Moll Flanders as Moral Heroine

May 9, 2019 by Essay Writer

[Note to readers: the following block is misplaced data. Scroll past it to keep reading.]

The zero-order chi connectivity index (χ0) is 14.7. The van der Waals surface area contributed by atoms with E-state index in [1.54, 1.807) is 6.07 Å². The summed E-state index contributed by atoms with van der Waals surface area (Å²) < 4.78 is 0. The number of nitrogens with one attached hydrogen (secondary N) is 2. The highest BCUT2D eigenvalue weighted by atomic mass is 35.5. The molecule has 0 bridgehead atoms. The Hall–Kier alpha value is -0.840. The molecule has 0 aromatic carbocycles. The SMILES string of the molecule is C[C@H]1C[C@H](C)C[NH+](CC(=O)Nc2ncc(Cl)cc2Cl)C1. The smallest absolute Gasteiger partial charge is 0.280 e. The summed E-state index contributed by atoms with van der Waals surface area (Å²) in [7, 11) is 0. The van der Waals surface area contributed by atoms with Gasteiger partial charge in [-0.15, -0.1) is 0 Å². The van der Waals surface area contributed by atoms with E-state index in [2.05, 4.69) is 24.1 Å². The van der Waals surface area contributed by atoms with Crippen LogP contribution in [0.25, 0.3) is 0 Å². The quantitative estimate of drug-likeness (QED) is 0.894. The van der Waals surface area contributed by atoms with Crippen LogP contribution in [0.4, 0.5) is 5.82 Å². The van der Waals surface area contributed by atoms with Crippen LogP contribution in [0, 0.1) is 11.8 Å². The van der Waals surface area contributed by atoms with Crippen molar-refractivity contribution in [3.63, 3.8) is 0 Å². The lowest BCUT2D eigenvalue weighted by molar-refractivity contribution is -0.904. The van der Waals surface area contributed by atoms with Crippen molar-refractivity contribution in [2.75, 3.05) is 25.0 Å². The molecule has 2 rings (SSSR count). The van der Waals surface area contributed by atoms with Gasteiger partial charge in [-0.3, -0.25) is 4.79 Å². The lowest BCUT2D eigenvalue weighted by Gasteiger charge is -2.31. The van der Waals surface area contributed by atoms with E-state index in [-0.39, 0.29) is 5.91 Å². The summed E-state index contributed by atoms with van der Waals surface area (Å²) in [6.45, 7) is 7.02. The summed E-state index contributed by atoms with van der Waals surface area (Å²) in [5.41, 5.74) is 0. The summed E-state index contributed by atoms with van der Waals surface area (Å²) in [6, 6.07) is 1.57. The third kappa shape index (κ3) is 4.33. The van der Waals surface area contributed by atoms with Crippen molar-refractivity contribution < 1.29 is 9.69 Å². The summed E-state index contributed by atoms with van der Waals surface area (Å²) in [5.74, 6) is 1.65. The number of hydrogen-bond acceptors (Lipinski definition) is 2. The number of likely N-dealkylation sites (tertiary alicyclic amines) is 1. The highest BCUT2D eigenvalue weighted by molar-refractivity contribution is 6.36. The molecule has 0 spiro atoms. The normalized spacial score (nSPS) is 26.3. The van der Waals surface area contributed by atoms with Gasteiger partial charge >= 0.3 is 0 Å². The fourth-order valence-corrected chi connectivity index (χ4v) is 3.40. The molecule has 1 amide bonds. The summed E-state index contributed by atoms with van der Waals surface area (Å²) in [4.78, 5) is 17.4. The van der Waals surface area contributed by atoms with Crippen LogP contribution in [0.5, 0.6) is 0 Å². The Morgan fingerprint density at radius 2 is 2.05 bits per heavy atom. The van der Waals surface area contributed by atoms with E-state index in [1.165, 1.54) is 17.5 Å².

Much of the critical debate surrounding Daniel Defoe’s novel Moll Flanders centers around whether the author makes good on the promise he makes in the preface that the story will be morally instructive. For instance, Ira Konigsberg writes that “One of the book’s contradictions that Defoe never resolves is in the conflicting arguments for necessity and morality” (37). This seems to be a misunderstanding; for Defoe, necessity is part of morality and vice versa. It is certainly tempting to view that perspective as an indication of irony, but Defoe was not, contrary to popular opinion, writing an ironic novel. In actuality, he was writing a very realistic novel which expressed not only his own, but much of society’s view that the sixteenth century had seen a tonal shift in morality, moving away from religious values rooted in the Middle Ages toward a value system based on a religious suspicion of indigence and sloth. The moral lesson contained in Moll Flanders is that she is a virtuous example of the new paradigm of the individual that Defoe envisioned as being crucial to maintaining the growth of England that was promised by the emerging economic structure of the 18th century. That Moll Flanders is meant to be seen interpreted as a realistic, moral heroine can be deduced by comparing her economic worldview with that of her creator. In doing so, it becomes obvious that Defoe was creating a fully realized mouthpiece for his own personal theories on the necessity of economic aspiration as a means of moral salvation. Moll says at one point, “marriages were here the consequences of politic schemes, for forming interests, carrying on business, and that love had no share or but very little in the matter” (46). Moll learns this lesson early, and it is a guiding force for her throughout the rest of her life. Defoe himself “defended commercial marriages on the grounds that building a business was more worthy than marrying for lust” (Grassby 305). Many of Moll’s beliefs – and particularly her opinion on the economic importance of marriage – coincide with Defoe’s point of view. Robert Allan Donovan dances around this concept when he writes that “it is possible to regard every detail as relevant to the characterization of Moll and at the same time comformable to Defoe’s ordinary mental processes” (22). Ian Watt, however, is much more explicit, and much closer to the mark: “Defoe’s identification with Moll Flanders was so complete that, despite a few feminine traits, he created a personality that was in essence his own” (115). In Moll, Defoe creates an engaging character who personifies almost every socio-economic theory he expresses in his multitudinous non-fiction writings on the topics of trade and commerce. It seems inconceivable that Defoe would have created a character who so clearly was designed to be a loudspeaker for his economic theories who was not a heroic, admirable, and entirely moral figure. The moral that Defoe provides in Moll Flanders is not that capitalism and commerce are bad for England, but rather the reverse; that, in fact, the pursuit of upward mobility by the middle class is a moral imperative and, furthermore, that the methods of gaining upward mobility are not limited to the “virtuous”. Defoe’s economically-based morality may seem somewhat warped to 20th century readers, making them more likely to interpret the novel ironically, but Defoe was not, in fact, out of step with his contemporaries. 20th century readers were conditioned to read novels about business and commerce as cautionary tales about the unscrupulous behavior of those who will do anything for money, at the expense of any who stand in their way. It may be difficult for those readers to understand the mindset that produced Restoration and 18th century writers who were “favorably inclined toward business, seeing it as a great civilizing force and as a means of attaining both widespread material prosperity and world peace” (Meier 11). The moral world order had gone topsy-turvy between the Dark Ages and the Renaissance: money was now “good”, and poverty was “bad”. “As a result of a new emphasis on economic achievement…indigence was both shameful in itself and presumptive evidence of present wickedness and future damnation” (Watt 95). Moll Flanders is representative of the new mindset that Watt describes. Moll reflects Defoe’s concept that pursuing upward social mobility is tantamount to living morally. “Defoe saw economic success as a special kind of election and was willing to be less concerned about the moral value of the deeds which lead to that success” (Konigsberg 43). Marrying not for love, but for money; earning money as a whore; resorting to thievery when her attractiveness to men begins to fade…these are all justifiable to both Defoe and Moll because nothing could be worse than winding up in Newgate or becoming a beggar. This attitude is exemplified in the text when Moll, having finally wound up in Newgate, becomes so distraught that she seeks penitence, and when she casts herself as physically and spiritually unable to go out in beggar’s garb during her career as a thief. As Watt points out, Defoe’s heroes “would rather steal than beg, and they would lose their own self-respect-and the reader’s-if they did not exhibit this characteristic hubris of economic man” (95). The pride Watt speaks of attaches itself to every action that Moll undertakes. Throughout the novel, Moll sees herself as a gentlewoman, whether she actually is one or not, and pursues every undertaking with an eye towards bettering herself; indeed, she seems to feel that she is somehow owed a better life. Thomas Keith Meier says that Paul Dottin’s description goes even further: “His scrupolosity was based on the old saying ‘the end justifies the means.’ Success, interpreted as material gain, was the keynote of his philosophy and, indeed, of his morality” (81). To put it bluntly, Moll Flanders’ whoring, financial marriages, and even her descent into thievery are all perfectly acceptable means of gaining upward social mobility to both herself and, by extension, Defoe. The novel is indeed morally cohesive, despite criticisms to the contrary: Konigsberg writes that “the morality in the novel is to be taken at face value” (41). On the contrary, every single “immoral” act that Moll perpetrates is completely consistent with the economic morality expressed by Defoe in his non-fiction work. Watt writes that Moll Flanders “is a characteristic product of modern individualism in assuming that she owes it to herself to achieve the highest economic and social rewards, and in using every available method to carry out her resolve…She is even morally pure in her whoring since it is, as she assures us, by necessity and not ‘for the sake of the vice'” (114). Watt’s reading is completely at odds with Konigsberg’s contention that there is a contradiction between necessity and morality. Watt connects necessity to morality, rather than making them separate issues as does Konigsberg. Defoe explicitly expresses this outlook in The Complete English Tradesman, writing that “the needy prostitute is free of guilt and that her lustful customer is wholly responsible for the sin committed” (Meier 87). The unnamed woman-and Moll-became prostitutes entirely out of necessity, and it is this necessity that is the crux of the novel. What, exactly, is Moll needful of? Moll clearly needs more than just enough money to keep her off the street and out of Newgate; she achieved that goal during her career as a thief, yet she still continued plying her trade. Why? Because Moll clearly wanted to rise as high in society as possible, and for Defoe, that meant as high as she wanted to go, because her economic success would eventually contribute to the economic success of the country at large. Defoe felt that everyone should pursue economic individualism, and “regarded birth as irrelevant to the kind of individual one became in society” (Shinagel 123). Defoe even contended that “the son of a mean person furnish’d from heaven with an original fund of wealth, wit, sense, courage, virtue and good humor, and set apart by a liberal education for the service of his country…must be allowd…into the rank of gentleman” (Shinagel 225). Of course, Defoe was referring to males who sought upward mobility. The inaccurately ironic reading of Moll Flanders can be attributed in part to the fact she is a woman attempting upward mobility, and her means are therefore substantially different from that of a man. Because she is clearly meant to be perceived as a hero by the novel’s end, Daniel Defoe wants Moll to succeed in her pursuit of upward social mobility, and because those goals were direct conflict with the attitudes of Defoe’s era, the novel has come to be viewed ironically by those who cannot accept that Defoe could have seriously viewed Moll as a virtuous figure. For the most part, the men in Moll Flanders earn their livelihoods in “respectable” ways: they are gentlemen, tradesmen, plantation owners, bankers, ship captains, businessmen and ministers. True, there are also the occasional thieves, but for the most part the men in Moll’s orbit would be considered respectable even today. Not so, however, the women. Almost without exception, the women that Moll encounters must earn their keep through some manner of debasement: tricking men into marriage, prostituting themselves, pickpocketing, or fencing stolen goods. Moll engages in many of these pursuits, and yet she doesn’t seem to be considered any worse the wear from a moral standpoint. As G.A. Starr writes, “Moll’s world is one in which things are not good or evil, but characteristically good and yet evil” (Richetti 104). It is important, however, to understand that while whoring and thievery may be traditionally “evil” actions, Moll’s ultimate goal is to achieve the good that comes from acquiring economic independence. Moll Flanders is often viewed as unrealistic because the means by which a reasonable woman advanced herself during Defoe’s era are entirely anathema to readers whose vision of the morality of economics does not coincide with Defoe’s. Ian Watt explains this problem when he writes that “We cannot believe that so intelligent a man as Defoe should have viewed either his heroine’s economic attitudes or her pious protestations with anything other than derision. Defoe’s other writings, however, do not support this belief” (127). Defoe’s other writings reveal a man who is quite comfortable with the practice of slavery, and who would unblinkingly side with trade if a dispute arose between trade and religion (Meier 82). In light of this fact, it would be quite surprising if Defoe expressed any discomfort with his heroine’s desire to achieve economic independence. Nevertheless, one cannot help but be troubled by the fact that Moll Flanders is only allowed to pursue her dream of rising in society through increasingly degrading, humiliating means. She begins by trading love for marital security, and eventually begins simply trading sex for money. At her lowest point, she becomes an unrepentant criminal. Defoe seems strangely unconcerned that the only choices that England’s evolving capitalistic system offered women who sought upward mobility were ultimately shaming. As Robert Alan Donovan observes, “If the book teaches a lesson, as Defoe piously assures us, it had nothing to do with the wages of sin; it is a lesson in how to succeed at the confidence game” (26). Moll Flanders is a fictional interpretation of Daniel Defoe’s non-fiction writings on his socio-economic theories, espousing the importance of pursuing upward social mobility. In his non-fiction writings, Daniel Defoe shows himself to be consistently and defiantly in favor of commerce. He also appears convinced that the middle-class person not only could, but should attempt to better themselves: “The attributes of commerce which Defoe repeatedly emphasizes are its service to the state, by making the nation economically powerful; to civilization generally, by encouraging peace and fostering liberty; to all classes of society, by improving their standards of living; and to the businessman in particular, by improving his mind and increasing his social status: all with the approbation of God” (Meier, 40). Moll Flanders must be considered an unimpeachable heroine because she exemplifies this point of view. If everyone followed Moll’s course, the country would become more economically powerful and peaceful; the standard of living would rise considerably, with God’s blessing. In the preface to Moll Flanders, Defoe promises that “there is not a wicked action in any part of it but is first or last rendered unhappy and unfortunate” (vii). By the end of the novel, Moll is quite happy, and very fortunate, raising the question of whether her actions can be considered “wicked”. The novel achieves coherence when compared to Defoe’s oft-stated economic theories; therefore, everything Moll does must be considered not only moral, but admirably so. Moll Flanders is a realistic, unironic heroine who personifies an economic individual who contributed to the evolving capitalistic system which would soon turn England into a dominant world power. Works CitedDefoe, Daniel. Moll Flanders. Bantam Books: Toronto, 1989.Donovan, Robert Alan. The Shaping Vision: Imagination in the English Novel from Defoe to Dickens. Cornell University Press: Ithaca, 1966.Grassby, Richard. The Business Community of Seventeenth-Century England. Cambridge University Press: Cambridge, 1995.Konigsberg, Ira. Narrative Technique in the English Novel. Archon Books: Hamden, 1985.Meier, Thomas Keith. Defoe and the Defense of Commerce. University of Victoria, 1987.Richetti, John J. Defoe’s Narratives: Situations and Structures. Clarendon Press: Oxford, 1975.Shinagel, Michael. Daniel Defoe and the Middle-Class Gentility. Harvard University Press: Cambridge, 1968.Watt, Ian. The Rise of the Novel. University of California Press: Berkeley, 1957.